Even when cash is scarce, or revenues are down, small businesses shouldn’t neglect their insurance needs. Businesses that are underinsured or without broad, proper, and adequate coverage are taking needless risks that could lead to serious financial problems or even bankruptcy. In a crisis, a business that has no insurance or is underinsured can be destroyed.
- Small business owners need to have broad, adequate insurance and should periodically review and update their coverage as their circumstances change.
- Policies available to small businesses include business owner's policy, product liability, professional malpractice, and commercial insurance.
- A homeowners policy can be an important complement to a business owner's policy, but it usually doesn’t cover claims related to a business conducted in the residence.
- Minimum insurance requirements for a business are often imposed by the state where it is located.
Insurance policies are contractual agreements between the insurer and the insured. The contract will detail such information as:
- What is insured
- The cost of the insurance
- The conditions under which a claim may be made
- The terms of payment if the claim is honored
Most insurance policies have deductibles—the amount of money that the insured must pay toward a claim before the insurance company pays anything. Usually, the higher the deductible, the lower the premium—or cost of the insurance. Premiums may be paid on a variety of schedules, including annually (the most common), quarterly, or monthly.
Policies will also indicate the period of time that they will be in force. In most cases, the insurance company, agent, or broker from whom the business owner bought the insurance will alert them when it needs to be renewed. But, just in case, it’s worth noting the date on a calendar and renewing by the deadline, so there is no gap in coverage.
Types of Business Insurance Coverage
There are a number of types of insurance that business owners may want to consider. The appropriate choices will depend on the kind of business, its size, and its particular risks.
Business Owner's Insurance
A business owner insurance policy offers small and midsize companies broad protection against financial loss. If their property is damaged by fire or flooding, for example, then the insurance company may pay the cost of repairs. It also might cover the owner’s legal liability for bodily injury to someone if the business is held accountable.
Exactly what business owner insurance covers will be specified in the policy. An all-risk policy, which covers every eventuality except for specifically cited exclusions, offers more protection than a named perils policy, which only covers the risks that it names.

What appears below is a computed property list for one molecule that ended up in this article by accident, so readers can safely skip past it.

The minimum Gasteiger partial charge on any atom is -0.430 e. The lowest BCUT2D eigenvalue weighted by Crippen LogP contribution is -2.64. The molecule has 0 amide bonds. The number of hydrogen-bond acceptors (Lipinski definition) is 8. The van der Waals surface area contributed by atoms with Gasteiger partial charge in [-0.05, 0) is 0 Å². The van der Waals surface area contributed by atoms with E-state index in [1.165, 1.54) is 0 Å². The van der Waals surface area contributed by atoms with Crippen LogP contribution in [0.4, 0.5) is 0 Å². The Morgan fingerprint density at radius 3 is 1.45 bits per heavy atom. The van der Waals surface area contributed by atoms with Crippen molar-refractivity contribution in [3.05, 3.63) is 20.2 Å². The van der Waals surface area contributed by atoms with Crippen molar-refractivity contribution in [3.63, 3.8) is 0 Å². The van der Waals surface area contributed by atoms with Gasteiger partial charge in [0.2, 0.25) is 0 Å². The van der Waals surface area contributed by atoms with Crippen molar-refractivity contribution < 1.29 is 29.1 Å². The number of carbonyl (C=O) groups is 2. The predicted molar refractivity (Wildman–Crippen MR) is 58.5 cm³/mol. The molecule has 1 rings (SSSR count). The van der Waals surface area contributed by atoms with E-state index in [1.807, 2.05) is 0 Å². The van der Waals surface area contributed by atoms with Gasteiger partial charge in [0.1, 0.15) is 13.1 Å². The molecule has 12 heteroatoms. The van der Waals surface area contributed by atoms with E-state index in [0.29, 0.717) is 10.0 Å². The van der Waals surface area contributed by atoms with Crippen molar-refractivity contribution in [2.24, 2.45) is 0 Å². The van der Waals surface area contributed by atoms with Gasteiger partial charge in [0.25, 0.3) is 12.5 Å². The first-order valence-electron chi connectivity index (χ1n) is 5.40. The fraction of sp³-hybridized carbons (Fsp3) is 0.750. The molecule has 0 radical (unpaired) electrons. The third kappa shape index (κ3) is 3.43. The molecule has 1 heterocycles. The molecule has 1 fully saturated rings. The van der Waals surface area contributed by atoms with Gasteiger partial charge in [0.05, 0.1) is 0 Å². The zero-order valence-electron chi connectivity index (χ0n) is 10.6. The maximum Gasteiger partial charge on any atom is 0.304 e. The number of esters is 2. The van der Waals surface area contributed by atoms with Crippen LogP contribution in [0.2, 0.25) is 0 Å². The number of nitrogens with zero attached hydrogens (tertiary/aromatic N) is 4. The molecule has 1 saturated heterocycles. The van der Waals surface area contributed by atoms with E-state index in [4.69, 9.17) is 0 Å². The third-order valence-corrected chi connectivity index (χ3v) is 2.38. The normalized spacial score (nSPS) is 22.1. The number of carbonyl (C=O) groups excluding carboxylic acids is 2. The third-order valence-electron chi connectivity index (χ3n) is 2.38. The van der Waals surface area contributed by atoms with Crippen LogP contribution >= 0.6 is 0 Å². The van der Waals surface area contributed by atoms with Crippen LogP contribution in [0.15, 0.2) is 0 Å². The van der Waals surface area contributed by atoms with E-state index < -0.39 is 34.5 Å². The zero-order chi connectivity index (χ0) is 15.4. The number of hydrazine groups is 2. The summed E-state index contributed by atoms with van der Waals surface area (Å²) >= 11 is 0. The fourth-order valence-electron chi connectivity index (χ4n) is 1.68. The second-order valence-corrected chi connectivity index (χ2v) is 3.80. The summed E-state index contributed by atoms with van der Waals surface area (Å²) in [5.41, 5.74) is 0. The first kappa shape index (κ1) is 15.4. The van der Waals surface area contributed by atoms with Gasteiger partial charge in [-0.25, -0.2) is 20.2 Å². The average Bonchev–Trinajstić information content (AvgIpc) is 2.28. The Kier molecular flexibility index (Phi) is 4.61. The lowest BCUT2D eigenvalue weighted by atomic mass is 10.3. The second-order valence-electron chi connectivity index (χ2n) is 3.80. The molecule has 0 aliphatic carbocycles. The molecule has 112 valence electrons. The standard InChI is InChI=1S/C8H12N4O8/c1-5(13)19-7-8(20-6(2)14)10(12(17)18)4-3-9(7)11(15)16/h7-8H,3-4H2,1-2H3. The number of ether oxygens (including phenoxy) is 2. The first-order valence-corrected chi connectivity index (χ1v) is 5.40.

Among the risks that may be covered in a business owner’s policy are:
- Flooding (for instance, when a pipe bursts; for natural disasters, you’ll need to get flood insurance)
- Other sources of property damage
- Bodily injury
- Business interruption for specified reasons
Product Liability Insurance
This type of insurance, obtained at additional cost, may be a necessity if you sell a product that has the potential to injure a user. If you sell a product that injures someone—even if you did not design, manufacture, or distribute the product—then you may have legal liability that should be covered.
A commercial insurance policy may be required if your business is larger and more complex than a simple single-owner or partnership retail operation, or is a service-oriented business or professional practice. (A professional practice may also require malpractice insurance, which is covered below.)
Businesses that may require a commercial insurance policy include manufacturers, restaurants, and commercial real estate operators. A commercial policy is typically more expensive than a business owner's policy because the risks are correspondingly higher and potentially more costly to the insurance company.
Professional Malpractice Insurance
Professions (including those listed below) that give advice and/or provide services may require professional malpractice insurance to protect themselves from substantial liability in the event of a lawsuit.
- Financial planning
- Occupational therapy
- Computer analysis
- Real estate
Insurers calculate premiums for malpractice insurance based on actuarial data for risk, dollar damages, and other relevant factors. Prices vary widely depending on the profession, its subspecialties, and the specific services or advice offered.